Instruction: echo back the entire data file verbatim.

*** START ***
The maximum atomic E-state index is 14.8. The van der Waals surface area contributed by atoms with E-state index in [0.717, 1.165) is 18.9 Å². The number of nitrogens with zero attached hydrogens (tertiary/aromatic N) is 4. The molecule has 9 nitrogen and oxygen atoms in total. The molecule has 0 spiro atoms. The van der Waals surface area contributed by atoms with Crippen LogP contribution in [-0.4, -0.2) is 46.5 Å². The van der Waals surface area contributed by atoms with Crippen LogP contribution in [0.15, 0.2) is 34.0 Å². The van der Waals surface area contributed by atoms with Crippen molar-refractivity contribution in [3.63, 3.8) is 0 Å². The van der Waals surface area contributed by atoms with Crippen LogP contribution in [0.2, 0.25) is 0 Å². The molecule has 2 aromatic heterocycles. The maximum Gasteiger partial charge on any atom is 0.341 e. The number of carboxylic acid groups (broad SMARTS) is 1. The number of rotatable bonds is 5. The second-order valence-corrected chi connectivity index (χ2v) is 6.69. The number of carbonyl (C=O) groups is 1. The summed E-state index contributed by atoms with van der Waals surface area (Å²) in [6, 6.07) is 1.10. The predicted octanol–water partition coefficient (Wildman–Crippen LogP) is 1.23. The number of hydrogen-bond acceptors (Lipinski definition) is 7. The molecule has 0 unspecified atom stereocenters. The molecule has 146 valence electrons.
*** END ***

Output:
The maximum atomic E-state index is 14.8. The van der Waals surface area contributed by atoms with E-state index in [0.717, 1.165) is 18.9 Å². The number of nitrogens with zero attached hydrogens (tertiary/aromatic N) is 4. The molecule has 9 nitrogen and oxygen atoms in total. The molecule has 0 spiro atoms. The van der Waals surface area contributed by atoms with Crippen LogP contribution in [-0.4, -0.2) is 46.5 Å². The van der Waals surface area contributed by atoms with Crippen LogP contribution in [0.15, 0.2) is 34.0 Å². The van der Waals surface area contributed by atoms with Crippen molar-refractivity contribution in [3.63, 3.8) is 0 Å². The van der Waals surface area contributed by atoms with Crippen LogP contribution in [0.2, 0.25) is 0 Å². The molecule has 2 aromatic heterocycles. The maximum Gasteiger partial charge on any atom is 0.341 e. The number of carboxylic acid groups (broad SMARTS) is 1. The number of rotatable bonds is 5. The second-order valence-corrected chi connectivity index (χ2v) is 6.69. The number of carbonyl (C=O) groups is 1. The summed E-state index contributed by atoms with van der Waals surface area (Å²) in [6, 6.07) is 1.10. The predicted octanol–water partition coefficient (Wildman–Crippen LogP) is 1.23. The number of hydrogen-bond acceptors (Lipinski definition) is 7. The molecule has 0 unspecified atom stereocenters. The molecule has 146 valence electrons.